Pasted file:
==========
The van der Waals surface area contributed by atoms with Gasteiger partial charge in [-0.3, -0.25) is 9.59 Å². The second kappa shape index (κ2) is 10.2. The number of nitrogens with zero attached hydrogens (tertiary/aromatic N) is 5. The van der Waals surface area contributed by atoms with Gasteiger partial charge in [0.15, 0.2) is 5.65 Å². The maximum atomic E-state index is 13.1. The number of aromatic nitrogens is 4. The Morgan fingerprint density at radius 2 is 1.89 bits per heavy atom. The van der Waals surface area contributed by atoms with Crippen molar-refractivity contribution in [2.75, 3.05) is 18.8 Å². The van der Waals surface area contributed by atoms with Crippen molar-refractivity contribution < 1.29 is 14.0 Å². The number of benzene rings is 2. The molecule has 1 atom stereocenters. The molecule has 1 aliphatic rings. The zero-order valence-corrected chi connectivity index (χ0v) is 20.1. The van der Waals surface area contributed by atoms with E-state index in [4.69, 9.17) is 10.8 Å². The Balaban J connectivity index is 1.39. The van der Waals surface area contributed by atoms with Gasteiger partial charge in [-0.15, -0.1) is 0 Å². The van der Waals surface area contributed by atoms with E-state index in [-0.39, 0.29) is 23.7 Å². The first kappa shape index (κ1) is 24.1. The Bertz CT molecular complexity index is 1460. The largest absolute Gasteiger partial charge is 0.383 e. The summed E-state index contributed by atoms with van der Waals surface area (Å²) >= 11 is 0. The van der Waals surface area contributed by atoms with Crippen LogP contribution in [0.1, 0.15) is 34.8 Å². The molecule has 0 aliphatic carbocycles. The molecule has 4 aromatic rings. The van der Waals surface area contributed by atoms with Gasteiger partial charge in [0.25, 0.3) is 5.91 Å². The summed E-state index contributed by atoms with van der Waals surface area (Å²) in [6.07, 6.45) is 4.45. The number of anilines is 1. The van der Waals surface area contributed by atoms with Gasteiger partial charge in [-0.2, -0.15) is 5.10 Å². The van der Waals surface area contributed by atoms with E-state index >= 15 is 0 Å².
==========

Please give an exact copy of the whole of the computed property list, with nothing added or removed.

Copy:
The van der Waals surface area contributed by atoms with Gasteiger partial charge in [-0.3, -0.25) is 9.59 Å². The second kappa shape index (κ2) is 10.2. The number of nitrogens with zero attached hydrogens (tertiary/aromatic N) is 5. The van der Waals surface area contributed by atoms with Gasteiger partial charge in [0.15, 0.2) is 5.65 Å². The maximum atomic E-state index is 13.1. The number of aromatic nitrogens is 4. The Morgan fingerprint density at radius 2 is 1.89 bits per heavy atom. The van der Waals surface area contributed by atoms with Crippen molar-refractivity contribution in [2.75, 3.05) is 18.8 Å². The van der Waals surface area contributed by atoms with Crippen molar-refractivity contribution < 1.29 is 14.0 Å². The number of benzene rings is 2. The molecule has 1 atom stereocenters. The molecule has 1 aliphatic rings. The zero-order valence-corrected chi connectivity index (χ0v) is 20.1. The van der Waals surface area contributed by atoms with E-state index in [4.69, 9.17) is 10.8 Å². The Balaban J connectivity index is 1.39. The van der Waals surface area contributed by atoms with Gasteiger partial charge in [-0.15, -0.1) is 0 Å². The van der Waals surface area contributed by atoms with E-state index in [-0.39, 0.29) is 23.7 Å². The first kappa shape index (κ1) is 24.1. The Bertz CT molecular complexity index is 1460. The largest absolute Gasteiger partial charge is 0.383 e. The summed E-state index contributed by atoms with van der Waals surface area (Å²) >= 11 is 0. The van der Waals surface area contributed by atoms with Crippen LogP contribution in [0.1, 0.15) is 34.8 Å². The molecule has 0 aliphatic carbocycles. The molecule has 4 aromatic rings. The van der Waals surface area contributed by atoms with Gasteiger partial charge in [0.25, 0.3) is 5.91 Å². The summed E-state index contributed by atoms with van der Waals surface area (Å²) in [6.07, 6.45) is 4.45. The number of anilines is 1. The van der Waals surface area contributed by atoms with Gasteiger partial charge in [-0.2, -0.15) is 5.10 Å². The van der Waals surface area contributed by atoms with E-state index >= 15 is 0 Å².